23 March 2006

CSUN 2006/Speech Recognition

I'm a big fan, and long time user of Speech Recognition - Voice-to-Text technology. I've never liked Dragon much, generally finding it hard to train, unforgiving of vocal variation, clunky in interface, and too expensive - but all that said, I know that there are huge fans out there. I do use ViaVoice very successfully, and have used it with second-graders, tbi clients, people struggling with ms, and many, many other difficult situations (I use the Pro-USB 10 version). I'v also had some luck with the speech recognition software included in Windows XP, though this hardly is the solution for everyone.

Wednesday at CSUN I saw two new exciting options. One, SpeakQ, from Quillsoft, which makes the word prediction software WordQ looks like something you need in your "toolbox." It is not just simple, the youngest child could master it, but it is the first of these software packages to allow a non-reader or very weak reader to train themselves - without a whispering helper or a tape recorder. The software simply says, "say this," and the user repeats the phrase. Brilliant! SpeakQ is an add-on to WordQ, and costs more than ViaVoice (though still half what Dragon costs) when purchased together, but it's a lot of tool for $350. (US)

I also saw a preview of the accessibility features in the new Microsoft Vista operating system. This needs to become the standard for schools and governments - many which still use the Windows 2000 system, a very poor choice for those with access issues. In Vista, the magnifier is a little better, the on-screen keyboard the same, but it is much easier to get to the Access Control Panel (which is now a part of set up), and which even contains a series of questions that will lead users to the best choices in accessibility solutions. The Narrator (screen reader) will now allow any SAPI-compatible voice to be attached, so text-to-speech output quality will be improved.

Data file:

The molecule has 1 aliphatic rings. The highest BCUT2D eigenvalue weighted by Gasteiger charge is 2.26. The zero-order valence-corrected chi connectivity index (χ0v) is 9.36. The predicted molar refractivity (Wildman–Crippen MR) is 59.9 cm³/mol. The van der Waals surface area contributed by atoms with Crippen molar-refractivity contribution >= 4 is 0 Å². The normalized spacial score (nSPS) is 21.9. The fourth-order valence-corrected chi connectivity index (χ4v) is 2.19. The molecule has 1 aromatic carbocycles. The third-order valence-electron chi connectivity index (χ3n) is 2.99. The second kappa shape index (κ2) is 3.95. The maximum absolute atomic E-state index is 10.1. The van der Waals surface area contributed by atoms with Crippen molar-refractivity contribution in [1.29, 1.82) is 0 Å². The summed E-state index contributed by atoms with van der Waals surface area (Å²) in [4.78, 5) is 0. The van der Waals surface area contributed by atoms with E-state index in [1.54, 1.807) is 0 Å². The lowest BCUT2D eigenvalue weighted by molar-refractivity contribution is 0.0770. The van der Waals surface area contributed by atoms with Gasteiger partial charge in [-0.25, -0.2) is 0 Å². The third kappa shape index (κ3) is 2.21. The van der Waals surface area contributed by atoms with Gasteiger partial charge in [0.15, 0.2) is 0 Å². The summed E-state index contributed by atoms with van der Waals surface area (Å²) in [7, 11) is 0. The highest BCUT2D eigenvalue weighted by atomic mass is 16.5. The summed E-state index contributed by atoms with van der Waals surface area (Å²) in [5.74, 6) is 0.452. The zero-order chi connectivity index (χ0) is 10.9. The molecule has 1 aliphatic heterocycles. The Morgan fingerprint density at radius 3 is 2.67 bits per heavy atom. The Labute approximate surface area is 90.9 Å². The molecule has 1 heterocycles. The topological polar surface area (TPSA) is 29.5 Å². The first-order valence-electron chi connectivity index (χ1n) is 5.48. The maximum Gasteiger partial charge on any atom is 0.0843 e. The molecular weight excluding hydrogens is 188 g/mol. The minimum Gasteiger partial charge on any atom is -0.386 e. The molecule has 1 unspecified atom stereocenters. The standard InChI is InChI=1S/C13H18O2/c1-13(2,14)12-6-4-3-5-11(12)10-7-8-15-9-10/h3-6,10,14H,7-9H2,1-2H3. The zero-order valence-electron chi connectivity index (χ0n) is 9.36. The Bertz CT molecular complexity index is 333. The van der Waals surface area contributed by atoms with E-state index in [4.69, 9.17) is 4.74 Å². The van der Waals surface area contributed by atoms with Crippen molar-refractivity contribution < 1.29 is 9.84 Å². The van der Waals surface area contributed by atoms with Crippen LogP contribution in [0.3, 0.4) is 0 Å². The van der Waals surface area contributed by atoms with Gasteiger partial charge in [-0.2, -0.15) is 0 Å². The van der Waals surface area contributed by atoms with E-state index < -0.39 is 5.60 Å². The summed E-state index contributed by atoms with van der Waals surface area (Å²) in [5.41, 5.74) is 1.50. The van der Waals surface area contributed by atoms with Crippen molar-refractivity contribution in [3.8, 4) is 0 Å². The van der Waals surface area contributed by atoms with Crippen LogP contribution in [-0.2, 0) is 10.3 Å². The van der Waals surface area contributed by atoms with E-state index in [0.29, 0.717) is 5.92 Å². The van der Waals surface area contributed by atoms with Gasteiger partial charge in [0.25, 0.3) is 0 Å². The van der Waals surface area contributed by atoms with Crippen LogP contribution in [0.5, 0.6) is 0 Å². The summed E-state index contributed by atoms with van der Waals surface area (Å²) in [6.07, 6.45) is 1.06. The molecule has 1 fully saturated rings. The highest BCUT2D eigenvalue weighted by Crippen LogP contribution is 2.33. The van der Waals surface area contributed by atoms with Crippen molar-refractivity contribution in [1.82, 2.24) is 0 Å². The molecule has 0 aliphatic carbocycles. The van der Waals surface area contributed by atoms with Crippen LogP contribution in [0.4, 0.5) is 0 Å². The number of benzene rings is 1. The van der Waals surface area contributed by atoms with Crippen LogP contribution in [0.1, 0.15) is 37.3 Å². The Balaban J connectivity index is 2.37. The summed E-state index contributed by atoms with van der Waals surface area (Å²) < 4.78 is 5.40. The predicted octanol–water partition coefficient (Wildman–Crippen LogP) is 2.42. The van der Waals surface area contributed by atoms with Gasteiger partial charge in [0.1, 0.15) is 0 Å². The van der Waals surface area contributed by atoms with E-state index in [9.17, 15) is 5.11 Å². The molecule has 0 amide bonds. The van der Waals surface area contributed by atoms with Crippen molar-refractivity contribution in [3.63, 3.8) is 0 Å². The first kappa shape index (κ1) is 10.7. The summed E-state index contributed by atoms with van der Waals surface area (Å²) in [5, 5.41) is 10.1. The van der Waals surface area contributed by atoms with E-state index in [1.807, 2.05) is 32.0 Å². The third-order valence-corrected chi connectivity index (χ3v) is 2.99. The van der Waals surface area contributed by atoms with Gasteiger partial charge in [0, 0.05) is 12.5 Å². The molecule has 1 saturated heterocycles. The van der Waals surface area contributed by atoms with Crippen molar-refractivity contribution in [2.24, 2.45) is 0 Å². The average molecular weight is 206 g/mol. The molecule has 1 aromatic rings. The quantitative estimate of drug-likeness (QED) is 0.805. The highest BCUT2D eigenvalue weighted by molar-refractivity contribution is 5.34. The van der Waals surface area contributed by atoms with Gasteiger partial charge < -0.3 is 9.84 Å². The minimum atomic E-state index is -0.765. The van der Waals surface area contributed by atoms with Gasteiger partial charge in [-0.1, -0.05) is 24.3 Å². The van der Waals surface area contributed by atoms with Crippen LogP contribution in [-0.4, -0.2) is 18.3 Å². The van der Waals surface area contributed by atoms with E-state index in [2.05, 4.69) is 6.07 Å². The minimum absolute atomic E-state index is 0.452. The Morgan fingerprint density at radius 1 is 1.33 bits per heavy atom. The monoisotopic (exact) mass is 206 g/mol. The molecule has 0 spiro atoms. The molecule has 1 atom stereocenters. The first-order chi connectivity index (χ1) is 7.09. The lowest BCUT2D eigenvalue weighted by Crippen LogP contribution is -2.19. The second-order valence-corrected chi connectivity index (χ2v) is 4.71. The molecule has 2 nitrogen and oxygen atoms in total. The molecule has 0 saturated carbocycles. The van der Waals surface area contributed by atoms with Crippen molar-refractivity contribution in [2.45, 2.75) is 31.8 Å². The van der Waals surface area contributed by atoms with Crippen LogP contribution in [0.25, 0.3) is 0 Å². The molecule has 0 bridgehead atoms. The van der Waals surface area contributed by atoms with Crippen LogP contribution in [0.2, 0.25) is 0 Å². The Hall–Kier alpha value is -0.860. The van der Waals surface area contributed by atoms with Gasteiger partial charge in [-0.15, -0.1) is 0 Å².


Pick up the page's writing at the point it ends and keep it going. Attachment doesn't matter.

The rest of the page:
The biggest change is in the Speech Recognition/Voice Command program that is built in. This has been improved dramatically, and now features a brilliantly simple interface: "There are two major types of commands you can use with Speech Recognition: ‘Say what you see,’ and ‘Click what you see’. In addition, for times these commands might not work, like if you don’t know the name of a certain toolbar button, you can say ‘Show numbers.’ Numbers will then appear over everything on the screen and you can say those numbers to click the object under them." Look at this report, download the pre-release user guide here. Look at the speech commands here.

And one last solution... A company called Talk Technologies is selling "Voice Sylencer," a microphone that will allow voice-to-text users to operate their systems in noisy, and non-private environments. It is "soundproof" microphone you can speak into in office cubicles, in classrooms, perhaps on trains and planes, and may solve the "you can't take notes with this" issue in voice-to-text. It also has great possibilities for "echoing captioners" working in classrooms and meetings (more on that technology soon). (less than $200 US for the USB mic system).

from sunny Los Angeles... Ira Socol

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